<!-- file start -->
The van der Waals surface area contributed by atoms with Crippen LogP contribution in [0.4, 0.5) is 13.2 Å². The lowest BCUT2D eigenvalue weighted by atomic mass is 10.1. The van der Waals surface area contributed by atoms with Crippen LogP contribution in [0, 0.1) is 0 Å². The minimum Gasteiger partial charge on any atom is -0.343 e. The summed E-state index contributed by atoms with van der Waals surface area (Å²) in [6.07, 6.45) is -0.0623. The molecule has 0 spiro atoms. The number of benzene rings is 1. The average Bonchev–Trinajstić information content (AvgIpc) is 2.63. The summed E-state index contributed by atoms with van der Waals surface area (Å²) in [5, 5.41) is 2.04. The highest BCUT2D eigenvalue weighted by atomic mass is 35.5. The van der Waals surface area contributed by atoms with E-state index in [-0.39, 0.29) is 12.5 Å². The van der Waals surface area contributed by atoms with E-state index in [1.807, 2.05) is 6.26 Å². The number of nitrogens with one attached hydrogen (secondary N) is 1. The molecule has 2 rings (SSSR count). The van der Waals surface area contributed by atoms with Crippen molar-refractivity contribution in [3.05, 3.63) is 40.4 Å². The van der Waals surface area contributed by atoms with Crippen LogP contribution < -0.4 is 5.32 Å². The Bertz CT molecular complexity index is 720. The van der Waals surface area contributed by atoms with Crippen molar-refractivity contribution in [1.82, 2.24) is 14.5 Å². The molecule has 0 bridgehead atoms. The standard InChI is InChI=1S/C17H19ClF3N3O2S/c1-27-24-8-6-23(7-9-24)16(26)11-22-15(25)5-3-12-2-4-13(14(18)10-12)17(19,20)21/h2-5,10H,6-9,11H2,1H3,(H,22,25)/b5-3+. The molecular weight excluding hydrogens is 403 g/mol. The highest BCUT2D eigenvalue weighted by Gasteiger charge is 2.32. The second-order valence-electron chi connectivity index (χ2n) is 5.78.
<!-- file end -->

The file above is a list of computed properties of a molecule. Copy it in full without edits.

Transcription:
The van der Waals surface area contributed by atoms with Crippen LogP contribution in [0.4, 0.5) is 13.2 Å². The lowest BCUT2D eigenvalue weighted by atomic mass is 10.1. The van der Waals surface area contributed by atoms with Crippen LogP contribution in [0, 0.1) is 0 Å². The minimum Gasteiger partial charge on any atom is -0.343 e. The summed E-state index contributed by atoms with van der Waals surface area (Å²) in [6.07, 6.45) is -0.0623. The molecule has 0 spiro atoms. The number of benzene rings is 1. The average Bonchev–Trinajstić information content (AvgIpc) is 2.63. The summed E-state index contributed by atoms with van der Waals surface area (Å²) in [5, 5.41) is 2.04. The highest BCUT2D eigenvalue weighted by atomic mass is 35.5. The van der Waals surface area contributed by atoms with E-state index in [-0.39, 0.29) is 12.5 Å². The van der Waals surface area contributed by atoms with E-state index in [1.807, 2.05) is 6.26 Å². The number of nitrogens with one attached hydrogen (secondary N) is 1. The molecule has 2 rings (SSSR count). The van der Waals surface area contributed by atoms with Crippen molar-refractivity contribution in [3.05, 3.63) is 40.4 Å². The van der Waals surface area contributed by atoms with Crippen LogP contribution < -0.4 is 5.32 Å². The Bertz CT molecular complexity index is 720. The van der Waals surface area contributed by atoms with Crippen molar-refractivity contribution in [1.82, 2.24) is 14.5 Å². The molecule has 0 bridgehead atoms. The standard InChI is InChI=1S/C17H19ClF3N3O2S/c1-27-24-8-6-23(7-9-24)16(26)11-22-15(25)5-3-12-2-4-13(14(18)10-12)17(19,20)21/h2-5,10H,6-9,11H2,1H3,(H,22,25)/b5-3+. The molecular weight excluding hydrogens is 403 g/mol. The highest BCUT2D eigenvalue weighted by Gasteiger charge is 2.32. The second-order valence-electron chi connectivity index (χ2n) is 5.78.